local area network


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local area network

(LAN), a computer networknetwork,
in computing, two or more computers connected for the purpose of routing, managing, and storing rapidly changing data. A local area network (LAN), which is restricted by distances of up to one mile, and a metropolitan area network (MAN), which is restricted to distances
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 dedicated to sharing data among several single-user workstations or personal computerspersonal computer
(PC), small but powerful computer primarily used in an office or home without the need to be connected to a larger computer. PCs evolved after the development of the microprocessor made possible the hobby-computer movement of the late 1970s, when some computers
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, each of which is called a node. A LAN can have from two to several hundred such nodes, each separated by distances of several feet to as much as a mile, and should be distinguished from connections among computers over public carriers, such as telephone circuits, that are used for other purposes. Because of the relatively small areas involved, the nodes in a LAN can be connected by special high-data-rate cables. A metropolitan area network (MAN) is defined as being restricted to a larger area (maximum distances of 50–60 miles) than a LAN but one still small enough so that dedicated links (such as microwave links) can be used. See also modemmodem
[modulator/demodulator], an external device or internal electronic circuitry used to transmit and receive digital data over a communications line normally used for analog signals.
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.

Bibliography

See W. Stallings, Local and Metropolitan Area Networks (1993); M. N. O. Sadiku, Metropolitan Area Networks (1995).

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local area network

(networking)
(LAN) A data communications network which is geographically limited (typically to a 1 km radius) allowing easy interconnection of terminals, microprocessors and computers within adjacent buildings. Ethernet and FDDI are examples of standard LANs.

Because the network is known to cover only a small area, optimisations can be made in the network signal protocols that permit data rates up to 100Mb/s.

See also token ring, wide area network, metropolitan area network..

Usenet newsgroup: news:comp.dcom.lans.misc.
This article is provided by FOLDOC - Free Online Dictionary of Computing (foldoc.org)

LAN

(Local Area Network) A communications network that is confined to a building or building complex. A LAN is a local network, whereas a WAN is a wide area network that spans long distances (see WAN). A wireless router generally has four or more LAN ports that create a small local network in the home or office (see wireless router).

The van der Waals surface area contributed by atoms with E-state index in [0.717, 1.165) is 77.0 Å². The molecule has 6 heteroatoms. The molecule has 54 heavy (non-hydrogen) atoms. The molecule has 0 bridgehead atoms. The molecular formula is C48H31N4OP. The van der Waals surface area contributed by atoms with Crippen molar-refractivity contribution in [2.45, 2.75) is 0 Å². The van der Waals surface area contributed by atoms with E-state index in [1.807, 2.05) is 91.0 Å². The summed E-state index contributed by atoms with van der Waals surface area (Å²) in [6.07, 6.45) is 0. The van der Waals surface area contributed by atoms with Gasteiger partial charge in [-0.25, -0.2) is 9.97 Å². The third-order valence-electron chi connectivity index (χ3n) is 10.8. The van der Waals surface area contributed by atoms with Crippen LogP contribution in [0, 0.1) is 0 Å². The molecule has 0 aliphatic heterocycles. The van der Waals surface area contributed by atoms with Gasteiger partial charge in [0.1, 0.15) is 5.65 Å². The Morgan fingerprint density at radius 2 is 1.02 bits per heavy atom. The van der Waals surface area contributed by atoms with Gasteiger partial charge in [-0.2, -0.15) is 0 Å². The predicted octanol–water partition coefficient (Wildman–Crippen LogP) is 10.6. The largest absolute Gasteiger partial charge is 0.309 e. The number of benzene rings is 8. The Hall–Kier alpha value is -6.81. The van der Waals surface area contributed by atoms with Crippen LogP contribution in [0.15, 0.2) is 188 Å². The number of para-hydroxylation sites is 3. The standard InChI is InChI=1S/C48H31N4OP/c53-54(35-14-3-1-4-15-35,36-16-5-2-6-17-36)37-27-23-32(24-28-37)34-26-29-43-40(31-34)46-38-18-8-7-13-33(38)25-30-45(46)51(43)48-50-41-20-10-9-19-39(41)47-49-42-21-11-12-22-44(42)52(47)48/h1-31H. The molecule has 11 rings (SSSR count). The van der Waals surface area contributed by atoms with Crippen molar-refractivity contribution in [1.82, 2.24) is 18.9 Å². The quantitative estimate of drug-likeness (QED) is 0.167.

The "clients" in a LAN are the user's computers running Windows, Mac or Linux, while the "servers" hold programs and data shared by the clients. Servers come in a wide range of sizes from PCs to mainframes (see server). The Internet hosts millions of them.

The Transport
Data transfer over a LAN is managed by the TCP/IP transport protocol, and the physical transmission by cable is Ethernet. Mobile devices are connected by Wi-Fi, Ethernet's wireless counterpart. See twisted pair, optical fiber, TCP/IP and Ethernet.

Thick and Thin Clients
In a company LAN, the client machines are typically Windows or Mac, possibly some Linux, and each platform has many installed applications. These "thick" clients are the norm; however, some organizations use "thin" clients, whereby their PCs function like terminals to a server (see Remote Desktop Services). See thin client and client/server.

The Network OS
The software that enables sharing between machines is the network operating system, typically Linux, Windows or Unix. The network OS is in the servers with a component in each client, allowing each to access files from each other. Folders must be made "sharable" for file transfers to work.


Clients and Servers in a LAN
This shows the private employee-facing side and the public-facing site. In large companies, multiple servers are used for each type of service. Today, it is uncommon to see a remote access server for dial-up connections.







Software in a Network Client
These are examples of common applications found in a user's machine. Printers may be connected to clients or servers wired or wireless (see print server).







Software in a Network Server
These are the common services in a network server.











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